Paramount is usually known for producing DVDs with good picture and sound but usually lack extra content. But they've been including commentary tracks more often of late, and this disc actually has one. More on that later. The picture appears to be 1.78:1 aspect ration and is anamorphically enhanced. I have no clue as to the original aspect ratio but I suspect it was squeezed from 1.85 to be ready for 16 x 9 displays. The picture quality is very good, however. The overall white backgrounds from the snow are bright and constant, the level of detail is fine, and colors are otherwise bright and do not bleed. There is virtually no defects or film grain. If for some reason you were hanging on the picture quality to decide on a purchase, your worries are over. The soundtrack is fine as well; with a Dolby Digital 5.1 track that is reasonably spacious and defined. Dialogue, sound effects, and music are all clear and well placed.
The above was trying to find the good in an otherwise execrable film made for and seemingly by nine-year-olds. A few good lines, a few good performances stand out from a story that just made me groan most of the way through. Chevy Chase is actually a good point in this film, while Chris Elliot is meant to really carry the comedic level and, as always, fails miserably. Cardboard cut-out characters plod along through the most juvenile of situations. I suppose taken as a "made for Nickelodeon" TV film for youngsters this might work, but it was given a theatrical release and presumably should have something for adults to enjoy. Perhaps 10% of the film might appeal to those parents forced to sit through the film with their kids, and that isn't nearly enough. The villains are the worst of the culprits and characters in this abysmally bad film, and are simply painful to watch for any length of time. Fart jokes and Chris Elliot with bad teeth are meant to be high comedy, which should speak for itself.
Leaving the poor execution of the film as a whole, the movie suffers in other ways. Four stories in under 90 minutes is just too much, and at least one of the stories needed to be cut entirely. The mother and toddler story needed to go away, as it added nothing but poor filler to the film.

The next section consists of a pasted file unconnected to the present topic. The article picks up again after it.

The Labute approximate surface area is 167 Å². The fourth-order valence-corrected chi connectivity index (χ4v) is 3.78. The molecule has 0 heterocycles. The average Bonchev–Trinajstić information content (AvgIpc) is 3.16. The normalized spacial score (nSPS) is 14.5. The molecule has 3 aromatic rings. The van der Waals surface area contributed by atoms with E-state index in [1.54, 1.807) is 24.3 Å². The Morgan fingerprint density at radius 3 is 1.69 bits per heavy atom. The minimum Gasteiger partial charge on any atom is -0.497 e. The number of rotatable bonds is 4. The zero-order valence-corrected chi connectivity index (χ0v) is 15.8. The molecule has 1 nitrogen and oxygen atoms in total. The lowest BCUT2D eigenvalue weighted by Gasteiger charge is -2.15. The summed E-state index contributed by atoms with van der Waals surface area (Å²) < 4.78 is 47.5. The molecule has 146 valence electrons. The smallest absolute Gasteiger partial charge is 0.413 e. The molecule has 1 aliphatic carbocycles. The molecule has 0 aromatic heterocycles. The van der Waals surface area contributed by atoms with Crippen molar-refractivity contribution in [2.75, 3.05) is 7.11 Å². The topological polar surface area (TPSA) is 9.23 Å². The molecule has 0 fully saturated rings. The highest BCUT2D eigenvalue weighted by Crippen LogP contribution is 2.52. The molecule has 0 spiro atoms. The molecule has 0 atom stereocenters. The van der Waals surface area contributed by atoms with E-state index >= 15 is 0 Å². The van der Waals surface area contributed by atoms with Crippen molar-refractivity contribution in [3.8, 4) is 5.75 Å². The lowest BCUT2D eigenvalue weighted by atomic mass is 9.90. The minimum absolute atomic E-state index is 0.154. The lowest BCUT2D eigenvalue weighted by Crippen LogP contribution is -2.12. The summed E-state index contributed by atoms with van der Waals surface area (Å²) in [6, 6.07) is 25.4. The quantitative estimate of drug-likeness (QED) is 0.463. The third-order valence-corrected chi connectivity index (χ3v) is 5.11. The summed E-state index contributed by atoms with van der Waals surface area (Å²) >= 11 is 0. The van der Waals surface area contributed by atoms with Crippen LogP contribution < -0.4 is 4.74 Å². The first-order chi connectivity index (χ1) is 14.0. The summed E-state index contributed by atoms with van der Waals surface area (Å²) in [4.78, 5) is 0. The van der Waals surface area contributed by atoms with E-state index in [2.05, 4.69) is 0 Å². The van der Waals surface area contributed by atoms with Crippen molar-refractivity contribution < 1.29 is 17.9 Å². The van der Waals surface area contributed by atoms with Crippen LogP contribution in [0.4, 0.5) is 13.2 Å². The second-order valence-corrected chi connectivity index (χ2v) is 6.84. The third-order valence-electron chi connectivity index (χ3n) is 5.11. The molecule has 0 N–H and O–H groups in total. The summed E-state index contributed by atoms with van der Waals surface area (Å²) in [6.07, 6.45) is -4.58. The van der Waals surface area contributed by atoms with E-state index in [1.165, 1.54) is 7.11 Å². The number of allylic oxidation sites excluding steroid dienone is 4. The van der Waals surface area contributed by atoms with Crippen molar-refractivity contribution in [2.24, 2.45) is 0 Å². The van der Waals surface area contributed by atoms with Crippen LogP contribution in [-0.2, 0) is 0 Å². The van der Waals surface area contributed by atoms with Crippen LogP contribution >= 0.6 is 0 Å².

Next we move on to the extra content on the disc. First, I must congratulate Paramount for having any extras at all. Now we just have to work on getting better ones. The extra content consists of a commentary track with the director and screenwriters, a brief featurette, a promotional interview segment, and "Nickclusives" or short commercial length interview snippets. Everything except the commentary track represents what we in the trade call "marketing fluff," as cast members tell you about the part they play after you've already seen them play it. The commentary track is not pure promotion, but is not very good. Director Chris Koch, in his first feature film effort, and the writers laugh at all the wrong places (most of the places in this film would be called "wrong"), give informative insight such as "we should have included fart sounds here" during a romantic scene, and speak of the "genius of Chris Elliot." A stupid, insipid commentary to go with a stupid, insipid film.
If you're looking for a film for your young kids to watch while you're out of the room, this film might just be the ticket. There are a few nice and sweet moments stuck in the middle of a horrible story and horrid characters that won't appeal to anyone over the age of 13. If you don't fit the audience I just mentioned, give this one a pass.
Guilty! Off with their heads! Well, I'll let the actors go, but the director and writers must die. The kids are young enough to get past this.
Review content copyright © 2000 Norman Short; Site layout and review format copyright © 1998 - 2015 HipClick Designs LLC
Scales of Justice
* 1.78:1 Anamorphic
* Dolby Digital 5.1 Surround (English)
* Dolby Digital 2.0 Stereo (French)
Running Time: 89 Minutes
Release Year: 2000
MPAA Rating: Rated PG
* Commentary Track
* Cast Interviews